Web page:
If Intel becomes the exclusive provider of x86 chips, they'll be smacked by the government with anti-trust litigation (Note: I did not say WHICH government, my fellow silly Americans). It was the same with Apple being the company Microsoft pointed to when it was hit with anti-trust. Intel is simply hoping that AMD is too fearful to engage in litigation, or risk folding the business, simply to expose Intel to government action -- they are betting that AMD simply accepts whatever monthly tribute is required by Intel, thus assuring it's continued irrelevance without being wholly dismissed out of the market. If AMD still had its balls, they'd call the bluff and tell Intel to go to hell -- because Intel needs AMD a lot more than they're letting on.

  • by mr_mischief (456295) on Monday March 16, 2009 @04:25PM (#27216035) Journal

    ...but isn't that generally what a company that is in majority controlled by another company called?

    Also, would AMD really have been so short-sighted as to sign a cross-licensing agreement with Intel that wouldn't allow AMD to contract an unlicensed third party to fabricate AMD's designs under AMD's licenses as an agent of AMD?

  • by nurb432 (527695) on Monday March 16, 2009 @04:36PM (#27216217) Homepage Journal

    Not trying to sound like a troll here, but x86 should have been retired decades ago. It designed in a totally different era and was never intended to scale well and its been a series of hacks to get it to do so. ( it was impossible to predict where we were going back then, the cpu industry was far too immature )

    Sure, they have done wonders keeping it moving, but its long since time to start over with a clean architecture.

    My preference would be MIPS or SPARC inspired, but thats just me, either way its time to move on/up.

    • Re: (Score:3, Interesting)

      by cdrguru (88047)

      Problem is, you would lose 50-70% of the existing computer market. Apple tried switching CPUs and in both cases needed massive hand-holding of customers, emulation and dedicated support from vendors. Sorry, but the Windows market doesn't have the same level of vendor committment.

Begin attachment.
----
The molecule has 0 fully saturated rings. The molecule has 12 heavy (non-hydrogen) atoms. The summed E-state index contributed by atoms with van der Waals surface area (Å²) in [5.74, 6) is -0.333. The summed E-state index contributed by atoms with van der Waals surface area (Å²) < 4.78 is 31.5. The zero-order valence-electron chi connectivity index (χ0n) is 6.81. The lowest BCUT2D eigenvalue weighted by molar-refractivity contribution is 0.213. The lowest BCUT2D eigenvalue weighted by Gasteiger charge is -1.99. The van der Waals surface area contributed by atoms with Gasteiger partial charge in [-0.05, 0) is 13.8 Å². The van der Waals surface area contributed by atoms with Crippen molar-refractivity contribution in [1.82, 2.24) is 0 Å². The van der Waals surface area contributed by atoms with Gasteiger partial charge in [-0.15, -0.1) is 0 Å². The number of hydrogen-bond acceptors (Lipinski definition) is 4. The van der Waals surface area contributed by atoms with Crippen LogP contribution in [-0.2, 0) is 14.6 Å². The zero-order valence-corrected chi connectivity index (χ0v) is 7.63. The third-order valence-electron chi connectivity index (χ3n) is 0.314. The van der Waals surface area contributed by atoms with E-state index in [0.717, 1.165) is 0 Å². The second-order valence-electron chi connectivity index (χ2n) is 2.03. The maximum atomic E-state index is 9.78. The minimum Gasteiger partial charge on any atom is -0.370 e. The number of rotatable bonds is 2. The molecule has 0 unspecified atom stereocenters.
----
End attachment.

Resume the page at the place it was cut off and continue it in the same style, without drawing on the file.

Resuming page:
Sure, lots of major software vendors (think Symantec) would help out their customers and would have a new chip architecture supported from day 1. And if there were no other vendors out there, it would be a pain-free transiation.

    • No. (Score:5, Insightful)

      by AcidPenguin9873 (911493) on Monday March 16, 2009 @06:53PM (#27218515)

      I wish Slashdotters would stop with the incessant "x86 sucks" mantra. You're all fools.

      There's plenty of crufty old instructions in the x86 ISA; no modern compilers generate them though, so no one cares that they're there. They take up a couple pages in the ISA manual I guess. The die area it takes to implement them is totally, completely insignificant. They're either in microcode (along with a bunch of other really useful instructions) or the hardware already exists for some other reason.

      There's plenty of crufty segmentation and weird ways of laying out memory and whatnot; no modern OS uses that though, so no one cares that it's there. And again with the ISA manuals and some transistors. And there's plenty of modern paging and flat memory models and whatnot too.

      AMD and Intel both know how to make good, fast, and (relatively) small hardware to decode variable-length x86 instructions. Yes, of course an x86 decoder is bigger (i.e. more expensive, more difficult to implement, etc.) than a RISC fixed-length decoder, but again, no one cares because we already know how to do it fast enough and cheap enough. Check out an x86 die photo sometime; most of it is cache. Probably about 1/50th is decoder.

      And CISC-style+variable-length instructions get you a smaller code footprint and thus better instruction cache utilization vs. what you'd get with a fixed-length instruction stream. Examples: common ops get shorter instructions, there are more flexible addressing modes, more flexible sources/dests within a single instruction, you get one x86 instruction (no more than 15 bytes) to do what would take multiple RISC-style instructions (probably more than 15 bytes).